Las Vegas Trip Report December 2023

I went on a trip to Vegas for vacation in the last week of 2023. I stayed on the Strip this time, in the New York New York hotel.

Day 1


I arrived on a late Tuesday evening flight from San Francisco and headed to Peppermill for a late dinner. They had re-expanded their hours recently and while still not quite 24/7 - except on weekends - they were open at around 1 in the morning.

Peppermill is like a neon Denny’s with a bar. I had a Country Fried Steak ($24.50) with country gravy, hash browns, eggs sunny-side up, and sourdough toast. It hit the spot! I also had a Coronarita ($16), which was a mini bottle of Corona suspended over a sweet Margarita that became less sweet as the Corona emptied into it.


Day 2


The next day I headed to Cipriani in the Wynn hotel for a late lunch. There are several Cipriani locations around the world, run by the Italian hotel and leisure company of the same name. They also run Hotel Cipriani in Venice and the famous Harry’s Bar.

I had a few Martinis to start, or rather Montgomery’s, named after the British Field Marshal Montgomery because of his purported preference to go into battle with 15:1 odds (the same as the ratio of gin to vermouth in this Martini). The Martinis at Cipriani are prepared the way they do it at Harry’s Bar. They are smaller than a typical Martini and served in small shot glass like tumblers that have been chilled ice cold, mixed very dry. I got them with olives and tried a vodka Martini after starting with a gin one. Quite nice and quite expensive at $19 each!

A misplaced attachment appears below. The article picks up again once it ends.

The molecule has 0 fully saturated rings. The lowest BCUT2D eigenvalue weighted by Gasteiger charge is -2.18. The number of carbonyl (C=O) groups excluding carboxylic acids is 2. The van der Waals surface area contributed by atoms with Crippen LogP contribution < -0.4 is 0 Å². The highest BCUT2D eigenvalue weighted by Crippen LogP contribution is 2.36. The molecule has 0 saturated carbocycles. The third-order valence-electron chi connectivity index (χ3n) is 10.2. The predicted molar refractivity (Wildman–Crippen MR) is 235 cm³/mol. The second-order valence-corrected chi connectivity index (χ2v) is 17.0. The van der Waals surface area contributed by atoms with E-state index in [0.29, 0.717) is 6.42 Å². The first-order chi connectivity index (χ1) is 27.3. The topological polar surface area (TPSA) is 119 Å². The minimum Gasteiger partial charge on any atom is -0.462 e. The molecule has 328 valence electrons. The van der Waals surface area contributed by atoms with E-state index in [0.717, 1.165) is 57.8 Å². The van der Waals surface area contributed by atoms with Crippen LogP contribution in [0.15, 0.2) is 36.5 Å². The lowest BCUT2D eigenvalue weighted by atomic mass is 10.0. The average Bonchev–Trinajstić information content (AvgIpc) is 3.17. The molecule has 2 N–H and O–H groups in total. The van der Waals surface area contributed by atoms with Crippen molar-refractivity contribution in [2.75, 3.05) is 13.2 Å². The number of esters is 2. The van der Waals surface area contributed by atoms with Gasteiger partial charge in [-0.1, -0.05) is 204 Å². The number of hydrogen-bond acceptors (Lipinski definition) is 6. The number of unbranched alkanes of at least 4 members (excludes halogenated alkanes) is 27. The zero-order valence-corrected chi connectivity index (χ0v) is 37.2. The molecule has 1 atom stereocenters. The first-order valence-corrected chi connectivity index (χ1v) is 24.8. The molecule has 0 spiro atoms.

I also had a Bellini ($20), a mix of peach puree and Prosecco which was invented at Harry’s Bar.

Free bread and breadsticks, which came with some olive oil and balsamic vinegar.

For food, I started with the Carpaccio “alla Cipriani” ($31). Carpaccio was also invented at Harry’s Bar. This was quite nice - paper thin sliced beef covered with a generous drizzling of mayonnaise.

And then, the Homemade Baked Tagliolini with Ham ($36) which was a thin layer of tagliolini, which is like a thin fettuccine, baked with cheese and some ham. It was kind of like a fancy baked mac and cheese, with a crispy cheese layer on top and pasta with cheesy creamy sauce underneath.

For dessert I had the Vanilla Meringue cake ($16) which was light and creamy.